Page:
By Mike Hastie
Since the end of World War II, the U.S.
Government has bombed 28 countries.
These countries have become an ammo belt
going into an M-60 machine gun.
Short bursts over time, so it doesn’t
look like the U.S. is trying to take over
the world over night.
You don’t want to pull the trigger non-stop,
because that would give away America’s cover.
So, here we go again, with another country that
America has deemed as a threat to our national
security, our corporate interests, and the American
way of life.
If we don’t stop ISIS in Syria, they will land on the
When the United States was attacked on Sept. 11, 2001,
approximately 3,000 citizens died.
Americans were absolutely shocked, and the following
month the U.S. Military started bombing Afghanistan.
In March 2003, the U.S. Military started bombing Iraq
Remember what Madeleine Albright said to Leslie Stahl
about civilian deaths of Iraqi children on 60 Minutes on
May 12, 1996?
Paying the Price: Killing the Children of Iraq ~ John Pilger
During the Vietnam War, the U.S. Government conservatively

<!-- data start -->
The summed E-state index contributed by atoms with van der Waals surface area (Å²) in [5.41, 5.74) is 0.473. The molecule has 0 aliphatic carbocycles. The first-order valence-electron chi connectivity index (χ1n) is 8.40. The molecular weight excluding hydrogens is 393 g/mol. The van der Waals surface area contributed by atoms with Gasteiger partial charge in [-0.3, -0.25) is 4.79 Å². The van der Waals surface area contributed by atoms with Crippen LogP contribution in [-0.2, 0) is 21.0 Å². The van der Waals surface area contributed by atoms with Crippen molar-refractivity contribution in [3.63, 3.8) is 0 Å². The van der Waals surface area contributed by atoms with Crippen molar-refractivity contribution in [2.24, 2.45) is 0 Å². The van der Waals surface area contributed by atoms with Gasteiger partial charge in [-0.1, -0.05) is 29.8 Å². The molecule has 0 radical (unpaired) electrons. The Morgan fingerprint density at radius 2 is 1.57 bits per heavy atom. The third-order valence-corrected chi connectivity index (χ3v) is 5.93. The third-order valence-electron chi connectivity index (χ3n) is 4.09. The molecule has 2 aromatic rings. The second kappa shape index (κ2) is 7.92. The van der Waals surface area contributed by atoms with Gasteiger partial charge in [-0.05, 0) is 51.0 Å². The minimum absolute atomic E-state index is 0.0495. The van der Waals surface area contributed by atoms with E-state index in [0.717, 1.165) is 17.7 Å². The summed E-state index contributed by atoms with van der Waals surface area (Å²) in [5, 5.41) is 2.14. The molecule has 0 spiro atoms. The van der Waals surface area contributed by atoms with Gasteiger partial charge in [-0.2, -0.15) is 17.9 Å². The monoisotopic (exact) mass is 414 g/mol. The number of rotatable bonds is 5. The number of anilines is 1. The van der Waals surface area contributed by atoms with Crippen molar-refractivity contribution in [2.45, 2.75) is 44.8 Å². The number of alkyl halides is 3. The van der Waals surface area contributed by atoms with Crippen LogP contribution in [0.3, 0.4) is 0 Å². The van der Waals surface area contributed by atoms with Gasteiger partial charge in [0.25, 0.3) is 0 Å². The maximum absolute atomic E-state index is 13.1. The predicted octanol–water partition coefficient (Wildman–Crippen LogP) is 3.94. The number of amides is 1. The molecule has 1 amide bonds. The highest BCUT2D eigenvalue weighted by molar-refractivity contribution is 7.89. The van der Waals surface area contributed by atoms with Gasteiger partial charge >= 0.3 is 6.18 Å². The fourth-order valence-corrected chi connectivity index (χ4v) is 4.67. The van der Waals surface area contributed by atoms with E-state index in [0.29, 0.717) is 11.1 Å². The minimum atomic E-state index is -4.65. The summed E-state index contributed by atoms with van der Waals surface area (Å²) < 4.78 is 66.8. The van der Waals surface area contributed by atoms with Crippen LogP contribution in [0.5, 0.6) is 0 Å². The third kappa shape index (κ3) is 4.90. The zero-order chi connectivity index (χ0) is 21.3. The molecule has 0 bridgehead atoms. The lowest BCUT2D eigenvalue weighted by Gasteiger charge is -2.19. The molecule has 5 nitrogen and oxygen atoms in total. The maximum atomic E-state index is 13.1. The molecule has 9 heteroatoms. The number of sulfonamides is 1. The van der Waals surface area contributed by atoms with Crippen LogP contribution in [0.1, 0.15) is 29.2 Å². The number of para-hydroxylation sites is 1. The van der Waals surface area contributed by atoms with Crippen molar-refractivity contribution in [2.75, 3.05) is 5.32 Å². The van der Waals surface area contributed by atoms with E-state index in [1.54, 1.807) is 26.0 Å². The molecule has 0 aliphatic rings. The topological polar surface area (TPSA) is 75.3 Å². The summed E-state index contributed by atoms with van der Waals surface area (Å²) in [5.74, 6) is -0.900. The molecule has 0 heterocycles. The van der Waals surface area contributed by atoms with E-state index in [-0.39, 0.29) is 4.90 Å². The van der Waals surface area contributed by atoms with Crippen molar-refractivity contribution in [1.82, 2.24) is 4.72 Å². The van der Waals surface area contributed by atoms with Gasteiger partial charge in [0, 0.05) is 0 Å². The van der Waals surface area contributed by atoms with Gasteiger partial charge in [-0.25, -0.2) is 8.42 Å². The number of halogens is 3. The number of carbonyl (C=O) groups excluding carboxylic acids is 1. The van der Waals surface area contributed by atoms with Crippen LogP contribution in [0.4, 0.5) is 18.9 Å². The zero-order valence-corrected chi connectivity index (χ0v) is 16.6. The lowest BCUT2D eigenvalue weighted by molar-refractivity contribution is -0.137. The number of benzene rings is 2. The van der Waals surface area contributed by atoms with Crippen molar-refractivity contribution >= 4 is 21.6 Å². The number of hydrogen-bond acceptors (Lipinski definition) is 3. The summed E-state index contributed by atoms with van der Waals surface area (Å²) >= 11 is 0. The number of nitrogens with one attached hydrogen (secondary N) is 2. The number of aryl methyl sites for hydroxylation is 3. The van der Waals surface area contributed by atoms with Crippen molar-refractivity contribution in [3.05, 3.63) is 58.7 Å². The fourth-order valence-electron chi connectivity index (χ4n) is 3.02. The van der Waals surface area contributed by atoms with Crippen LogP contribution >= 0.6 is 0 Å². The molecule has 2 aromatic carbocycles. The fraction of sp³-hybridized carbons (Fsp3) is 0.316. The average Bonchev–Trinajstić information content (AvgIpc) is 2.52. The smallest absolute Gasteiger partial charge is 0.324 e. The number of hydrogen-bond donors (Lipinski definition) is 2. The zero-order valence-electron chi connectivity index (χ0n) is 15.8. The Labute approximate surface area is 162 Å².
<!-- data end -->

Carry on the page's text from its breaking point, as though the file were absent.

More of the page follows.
murdered 3,000 innocent Vietnamese civilians every week.
That’s 12,000 every month.
That’s 144,000 every year.
That’s 1,152,000 civilians for the war,
if we say the war lasted eight years.
That is a very conservative estimate.
Many people would triple that number.
Many people would go beyond that.
When I left Vietnam in 1971,
American soldiers in my unit
were shooting heroin, they
were shooting fellow soldiers
with their M-16s, and they were
Unzip a body bag and you see
Army Medic Vietnam
September 13, 2014
Phillip Jones Griffiths, a famous combat photographer
who covered the Vietnam War, had this to say about
the discrepancy of Vietnamese killed versus Americans:
” The Vietnam Veterans Memorial in Washington, D.C.
is 150 yards long. It has the names of 58,000 American
soldiers who were killed. If the same memorial was built
for the Vietnamese that were killed, it would be 9 miles
Photograph of a little girl at the ” Wall ” in Washington, D.C.
Taken in September 1986 by Mike Hastie. Poetry by a close
friend from Seattle, Washington.